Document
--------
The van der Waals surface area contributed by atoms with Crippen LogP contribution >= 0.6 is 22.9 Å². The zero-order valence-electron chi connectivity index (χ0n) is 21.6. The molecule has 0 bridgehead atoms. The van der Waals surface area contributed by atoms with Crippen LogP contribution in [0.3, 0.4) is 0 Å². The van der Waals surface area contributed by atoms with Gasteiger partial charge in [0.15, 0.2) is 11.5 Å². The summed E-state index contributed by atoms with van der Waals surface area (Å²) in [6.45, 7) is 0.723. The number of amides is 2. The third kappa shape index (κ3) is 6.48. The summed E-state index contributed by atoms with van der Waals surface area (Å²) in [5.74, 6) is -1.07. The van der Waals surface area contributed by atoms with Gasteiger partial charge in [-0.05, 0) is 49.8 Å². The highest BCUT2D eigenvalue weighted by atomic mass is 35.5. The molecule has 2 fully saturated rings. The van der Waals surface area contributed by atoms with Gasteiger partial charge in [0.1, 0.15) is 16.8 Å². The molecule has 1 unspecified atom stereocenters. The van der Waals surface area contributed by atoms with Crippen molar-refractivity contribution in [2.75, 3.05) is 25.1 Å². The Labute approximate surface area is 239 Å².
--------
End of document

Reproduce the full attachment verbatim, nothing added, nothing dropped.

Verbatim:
The van der Waals surface area contributed by atoms with Crippen LogP contribution >= 0.6 is 22.9 Å². The zero-order valence-electron chi connectivity index (χ0n) is 21.6. The molecule has 0 bridgehead atoms. The van der Waals surface area contributed by atoms with Crippen LogP contribution in [0.3, 0.4) is 0 Å². The van der Waals surface area contributed by atoms with Gasteiger partial charge in [0.15, 0.2) is 11.5 Å². The summed E-state index contributed by atoms with van der Waals surface area (Å²) in [6.45, 7) is 0.723. The number of amides is 2. The third kappa shape index (κ3) is 6.48. The summed E-state index contributed by atoms with van der Waals surface area (Å²) in [5.74, 6) is -1.07. The van der Waals surface area contributed by atoms with Gasteiger partial charge in [-0.05, 0) is 49.8 Å². The highest BCUT2D eigenvalue weighted by atomic mass is 35.5. The molecule has 2 fully saturated rings. The van der Waals surface area contributed by atoms with Gasteiger partial charge in [0.1, 0.15) is 16.8 Å². The molecule has 1 unspecified atom stereocenters. The van der Waals surface area contributed by atoms with Crippen molar-refractivity contribution in [2.75, 3.05) is 25.1 Å². The Labute approximate surface area is 239 Å².